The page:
We have been long interested in establishing nutritional oncology as new science bridging nutrition and oncology and to facilitate the translation of recent progress made in bench research in nutrition and cancer biology to bedside patient care in clinical oncology. With the launching of the inaugural issue of a newly established academic journal, Journal of Nutritional Oncology (JNO), we hope to provide an international platform to academic researcher and clinicians who have an interest in nutritional oncological sciences for an open, interactive and comprehensive exchange in information on basic, clinical and translational research and development in the fields related to nutritional intervention for cancer prevention and therapy.
As an official journal of the International Society for Cancer Metabolism and Nutrition (ISCMN), JNO is an international, open-access, peer reviewed academic journal that aims to highlight latest development in basic, clinical, and translation researches in the fields of cancer metabolism, nutrition, and nutritional intervention. JNO is published quarterly and will consider original articles and timely reviews in all nutrition-related cancer research fields, including carcinogenesis, cancer prevention, treatment, rehabilitation, and home-care researches, covering various disciplines, such as epidemiology, endocrinology, cell biology, molecular biology, biochemistry, immunology, microbiology, genetics, energetics, pharmacology, and toxicology, to address key issues related to oncological sciences, such as human nutrition, diet, nutrients, inflammation, metabolism, aging, nutritional disorders, cachexia, sarcopenia, healthcare, and public health policy. JNO accepts original researches, reviews, case reports, commentaries, book reviews, perspectives, and short communications.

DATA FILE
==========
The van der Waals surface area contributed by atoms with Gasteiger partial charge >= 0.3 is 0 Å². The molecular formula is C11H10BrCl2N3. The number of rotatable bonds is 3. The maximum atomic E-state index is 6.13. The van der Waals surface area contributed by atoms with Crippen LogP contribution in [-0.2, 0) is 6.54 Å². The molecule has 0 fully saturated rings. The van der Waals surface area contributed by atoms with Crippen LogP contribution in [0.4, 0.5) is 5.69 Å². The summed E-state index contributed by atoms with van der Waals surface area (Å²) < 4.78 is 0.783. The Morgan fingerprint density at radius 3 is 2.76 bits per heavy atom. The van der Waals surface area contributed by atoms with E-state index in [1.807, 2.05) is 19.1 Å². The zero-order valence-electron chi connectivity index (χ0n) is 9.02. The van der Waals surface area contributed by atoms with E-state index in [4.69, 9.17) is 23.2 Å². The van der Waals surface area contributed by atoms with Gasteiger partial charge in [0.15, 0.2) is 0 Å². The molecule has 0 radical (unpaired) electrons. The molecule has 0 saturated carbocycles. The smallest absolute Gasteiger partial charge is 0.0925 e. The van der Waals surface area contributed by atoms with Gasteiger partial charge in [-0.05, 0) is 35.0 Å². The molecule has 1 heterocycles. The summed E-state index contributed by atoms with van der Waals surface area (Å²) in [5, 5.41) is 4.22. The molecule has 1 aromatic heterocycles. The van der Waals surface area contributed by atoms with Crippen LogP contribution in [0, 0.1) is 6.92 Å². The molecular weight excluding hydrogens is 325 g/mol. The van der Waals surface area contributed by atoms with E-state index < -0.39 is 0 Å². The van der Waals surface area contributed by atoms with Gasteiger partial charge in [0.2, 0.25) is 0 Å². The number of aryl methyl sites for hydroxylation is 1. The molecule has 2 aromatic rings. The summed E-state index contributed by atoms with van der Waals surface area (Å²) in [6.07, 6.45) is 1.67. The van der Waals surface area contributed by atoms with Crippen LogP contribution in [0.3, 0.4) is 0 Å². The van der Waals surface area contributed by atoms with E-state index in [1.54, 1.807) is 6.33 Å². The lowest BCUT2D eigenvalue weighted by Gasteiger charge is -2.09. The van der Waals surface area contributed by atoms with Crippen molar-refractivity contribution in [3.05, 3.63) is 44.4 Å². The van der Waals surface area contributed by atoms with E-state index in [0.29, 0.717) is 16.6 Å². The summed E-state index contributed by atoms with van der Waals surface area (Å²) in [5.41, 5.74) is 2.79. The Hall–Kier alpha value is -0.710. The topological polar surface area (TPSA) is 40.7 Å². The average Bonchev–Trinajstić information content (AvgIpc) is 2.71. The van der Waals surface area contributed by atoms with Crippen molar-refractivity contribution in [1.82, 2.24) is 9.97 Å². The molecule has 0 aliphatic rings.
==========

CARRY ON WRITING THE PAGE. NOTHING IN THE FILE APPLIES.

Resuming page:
As the founding Editor-in-Chief, I have been fortunate to have a distinguished editorial board composed of leading scientists, researchers, clinicians and dietitians from around the world. Some of them have made excellent contributions to this inaugural issue of JNO. Together with the publisher and ISCMN, JNO adheres to the highest standards of scientific publishing, including rigorous peer review and timely high-quality publication, and is committed to obtaining citation recognition/indexing for the journal as soon as possible to enhance its impact on oncological sciences and on patient care and public health as well.
On behalf of the Editorial Board of JNO, I cordially invite all the qualified authors to submit your latest discovery for consideration of publication in our journal. I strongly believe that, by publishing in JNO, your research will be able to rapidly expand your findings in scientific community and in public arena, impacting clinical practice and patient care and public health on a global scale.
In this inaugural issue of JNO, seven review articles, two original research papers, and one case report cover a variety of critical research topics in the field of nutritional oncology, ranging from tumor metabolism, microenvironment, signal transduction pathways, genetics and epigenetics, nutrients, dietary supplements, clinical trials, nutrition survey, clinical nutritional therapy, and clinical case management, and translational pharmacology. Considering the wide diversity of chemical structures in nutritional components and complexity of internal and external environments, the interactions between nutritional factors and their molecular and cellular targets during the long-term selection process of natural evolution, it is conceivable that nutritional therapy will continue to serve as a stepping stone or inspiration or first-line therapy for discovery and development of precision cancer medicine in the future. We also believe that the future of nutritional intervention will involve use of advanced cutting-edge knowledge, evolving and timely information, and state-of-the-art technologies in a complementary manner to maximize benefits for the patients and the community in general.
The publication of this journal would not be possible without the outstanding contributions of our authors, the rigorous reviews from our peer reviewers, the strong support of our sponsors, and the endless hard work of our editorial board and editorial staffs. I thank them for long-standing support and look forward to working with all the authors, reviewers, editors and staffs to improve this journal and to bring the best science possible to our readers and the public.
- Han Ping Shi, MD, PhD, FACS
- Journal of Nutritional Oncology